Where are all the Rushdies after Saddam fell?

Total Posts:  3
Joined  25-04-2006
08 July 2006 06:07

An argument that I have heard repeatedly is that there are millions of liberal secular minded muslims in the world whose voices were suppressed by brutal dictators such as Saddam Hussein. This was also an argument for military intervention even if the US invaded out of selfish motives. Yet many liberal intellectuals (eg. Christopher Hitchens) argue that the end justifies the means if the end result is a liberal secular democracy. Bulls**t!! It's been three years since the fall of Saddam and I don't think Victorias Secret will have franchises in Baghdad any time soon. My point is that that an Islamic country has been "liberated" and there are no liberal secular voices there. Islamic fundamentalists now rule the land with Sharia law. It was an absolute lie that invading Iraq will create a wellspring of liberal democracy that will spread throughout the muslim world. I would also add that many liberal intellectuals including Salman Rushdie advocate military intervention to defeat Islamofascists. Yet look at the case of Afghanistan. Of course, the Taliban are no longer in power but women still suffocate themselves in burqas. I don't see Hamid Karzai removing any of these archaic religious rulings. Furthermore, the war in Afghanistan has inflamed muslim youths in Canada to carry out terrorist acts. Where the f**k are all the Rusdies, Irshad Manjis, Ibn Warraqs and Talisma Nasreens in Afghanistan and Iraq? Where are all of these millions of so called liberal muslims whose voices have been long suppressed? In truth, they don't exist. They never have. The Rushdies are a very small minority among a sea of people who as a majority may be moderate but whom nonetheless implicitly support their radical slave masters.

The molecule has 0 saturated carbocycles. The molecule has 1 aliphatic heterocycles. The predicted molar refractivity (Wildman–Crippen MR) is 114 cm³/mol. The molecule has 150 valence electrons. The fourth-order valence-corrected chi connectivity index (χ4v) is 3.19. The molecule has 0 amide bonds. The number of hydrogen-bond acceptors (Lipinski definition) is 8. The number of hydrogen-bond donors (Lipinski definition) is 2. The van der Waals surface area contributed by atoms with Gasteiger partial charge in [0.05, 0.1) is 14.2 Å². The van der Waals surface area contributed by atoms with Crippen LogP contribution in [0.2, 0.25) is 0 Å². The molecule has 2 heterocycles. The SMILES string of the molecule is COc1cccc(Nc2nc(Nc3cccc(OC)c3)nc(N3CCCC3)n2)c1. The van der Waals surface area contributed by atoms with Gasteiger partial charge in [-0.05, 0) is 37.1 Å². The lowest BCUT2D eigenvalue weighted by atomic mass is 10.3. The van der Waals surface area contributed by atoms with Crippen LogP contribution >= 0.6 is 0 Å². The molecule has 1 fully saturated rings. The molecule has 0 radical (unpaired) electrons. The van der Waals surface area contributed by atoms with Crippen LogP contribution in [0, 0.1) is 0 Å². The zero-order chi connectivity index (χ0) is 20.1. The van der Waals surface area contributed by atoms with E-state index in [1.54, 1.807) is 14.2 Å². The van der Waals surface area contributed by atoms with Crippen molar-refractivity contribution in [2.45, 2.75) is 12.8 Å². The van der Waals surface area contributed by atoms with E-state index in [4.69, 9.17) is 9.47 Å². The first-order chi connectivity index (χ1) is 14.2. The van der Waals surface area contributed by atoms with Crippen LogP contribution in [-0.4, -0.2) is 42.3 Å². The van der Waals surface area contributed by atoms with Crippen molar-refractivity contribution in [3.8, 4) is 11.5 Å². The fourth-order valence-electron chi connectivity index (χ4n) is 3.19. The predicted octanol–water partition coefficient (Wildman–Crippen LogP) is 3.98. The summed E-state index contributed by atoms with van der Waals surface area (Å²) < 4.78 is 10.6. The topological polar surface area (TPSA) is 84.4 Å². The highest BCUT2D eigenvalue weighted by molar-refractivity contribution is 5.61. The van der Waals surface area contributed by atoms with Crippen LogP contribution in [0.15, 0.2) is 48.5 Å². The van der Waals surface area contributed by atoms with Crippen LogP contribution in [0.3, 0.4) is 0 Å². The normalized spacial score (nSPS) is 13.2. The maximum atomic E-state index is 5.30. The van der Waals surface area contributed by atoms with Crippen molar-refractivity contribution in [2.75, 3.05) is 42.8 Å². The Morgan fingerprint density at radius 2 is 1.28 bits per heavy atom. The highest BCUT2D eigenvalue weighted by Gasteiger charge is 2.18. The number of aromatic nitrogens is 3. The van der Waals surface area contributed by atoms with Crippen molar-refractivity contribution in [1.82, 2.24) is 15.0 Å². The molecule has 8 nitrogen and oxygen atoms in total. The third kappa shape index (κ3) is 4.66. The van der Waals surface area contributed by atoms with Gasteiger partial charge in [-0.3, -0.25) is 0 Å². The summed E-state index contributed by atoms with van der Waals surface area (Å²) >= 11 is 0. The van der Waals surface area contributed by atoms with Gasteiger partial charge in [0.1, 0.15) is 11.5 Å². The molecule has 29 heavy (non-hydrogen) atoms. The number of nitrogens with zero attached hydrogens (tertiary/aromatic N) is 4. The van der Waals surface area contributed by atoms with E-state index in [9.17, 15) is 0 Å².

Total Posts:  2541
Joined  26-03-2006
08 July 2006 06:37

It seems the intellectuals with the means to escape, do. For those still in Afganistan, they remain silent because to speak out could mean death by extremists.

I saw an interview with Salmon Rushdie with Bill Moyers last week. A moulha stated that if the fatwa against Rushdie had gone forth, the incident with the cartoon dipicting Mohammed would not have happend.

Since the fatwas was lifted, Rushdie has been speaking out against censorship and radical Islam. But he’s doing that in the West, of course.